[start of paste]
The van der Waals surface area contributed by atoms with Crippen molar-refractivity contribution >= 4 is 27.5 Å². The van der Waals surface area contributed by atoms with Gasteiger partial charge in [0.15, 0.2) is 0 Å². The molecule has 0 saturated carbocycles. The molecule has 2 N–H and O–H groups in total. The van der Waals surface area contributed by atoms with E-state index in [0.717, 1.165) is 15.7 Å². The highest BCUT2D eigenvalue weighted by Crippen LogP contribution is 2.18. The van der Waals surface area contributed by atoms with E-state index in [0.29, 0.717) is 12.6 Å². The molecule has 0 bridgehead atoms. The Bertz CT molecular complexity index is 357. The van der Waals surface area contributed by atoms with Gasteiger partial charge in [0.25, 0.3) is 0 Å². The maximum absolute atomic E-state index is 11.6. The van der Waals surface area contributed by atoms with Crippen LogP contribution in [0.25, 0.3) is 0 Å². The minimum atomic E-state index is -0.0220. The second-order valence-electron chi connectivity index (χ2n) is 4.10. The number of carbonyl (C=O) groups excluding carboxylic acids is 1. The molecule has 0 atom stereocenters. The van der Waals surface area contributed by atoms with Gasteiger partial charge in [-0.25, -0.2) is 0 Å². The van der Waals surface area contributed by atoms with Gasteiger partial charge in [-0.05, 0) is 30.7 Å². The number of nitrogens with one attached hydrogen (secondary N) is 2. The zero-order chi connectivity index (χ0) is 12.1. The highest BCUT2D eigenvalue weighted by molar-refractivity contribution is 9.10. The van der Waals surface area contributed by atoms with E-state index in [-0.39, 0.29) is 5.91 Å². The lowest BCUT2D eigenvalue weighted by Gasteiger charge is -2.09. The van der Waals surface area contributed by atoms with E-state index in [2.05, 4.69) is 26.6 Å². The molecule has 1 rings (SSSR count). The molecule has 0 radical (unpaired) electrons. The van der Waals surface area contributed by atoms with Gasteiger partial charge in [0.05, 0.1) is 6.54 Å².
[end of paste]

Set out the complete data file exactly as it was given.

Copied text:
The van der Waals surface area contributed by atoms with Crippen molar-refractivity contribution >= 4 is 27.5 Å². The van der Waals surface area contributed by atoms with Gasteiger partial charge in [0.15, 0.2) is 0 Å². The molecule has 0 saturated carbocycles. The molecule has 2 N–H and O–H groups in total. The van der Waals surface area contributed by atoms with E-state index in [0.717, 1.165) is 15.7 Å². The highest BCUT2D eigenvalue weighted by Crippen LogP contribution is 2.18. The van der Waals surface area contributed by atoms with E-state index in [0.29, 0.717) is 12.6 Å². The molecule has 0 bridgehead atoms. The Bertz CT molecular complexity index is 357. The van der Waals surface area contributed by atoms with Gasteiger partial charge in [0.25, 0.3) is 0 Å². The maximum absolute atomic E-state index is 11.6. The van der Waals surface area contributed by atoms with Crippen LogP contribution in [0.25, 0.3) is 0 Å². The minimum atomic E-state index is -0.0220. The second-order valence-electron chi connectivity index (χ2n) is 4.10. The number of carbonyl (C=O) groups excluding carboxylic acids is 1. The molecule has 0 atom stereocenters. The van der Waals surface area contributed by atoms with Gasteiger partial charge in [-0.25, -0.2) is 0 Å². The van der Waals surface area contributed by atoms with Gasteiger partial charge in [-0.05, 0) is 30.7 Å². The number of nitrogens with one attached hydrogen (secondary N) is 2. The zero-order chi connectivity index (χ0) is 12.1. The highest BCUT2D eigenvalue weighted by molar-refractivity contribution is 9.10. The van der Waals surface area contributed by atoms with E-state index in [-0.39, 0.29) is 5.91 Å². The lowest BCUT2D eigenvalue weighted by Gasteiger charge is -2.09. The van der Waals surface area contributed by atoms with E-state index in [2.05, 4.69) is 26.6 Å². The molecule has 1 rings (SSSR count). The molecule has 0 radical (unpaired) electrons. The van der Waals surface area contributed by atoms with Gasteiger partial charge in [0.05, 0.1) is 6.54 Å².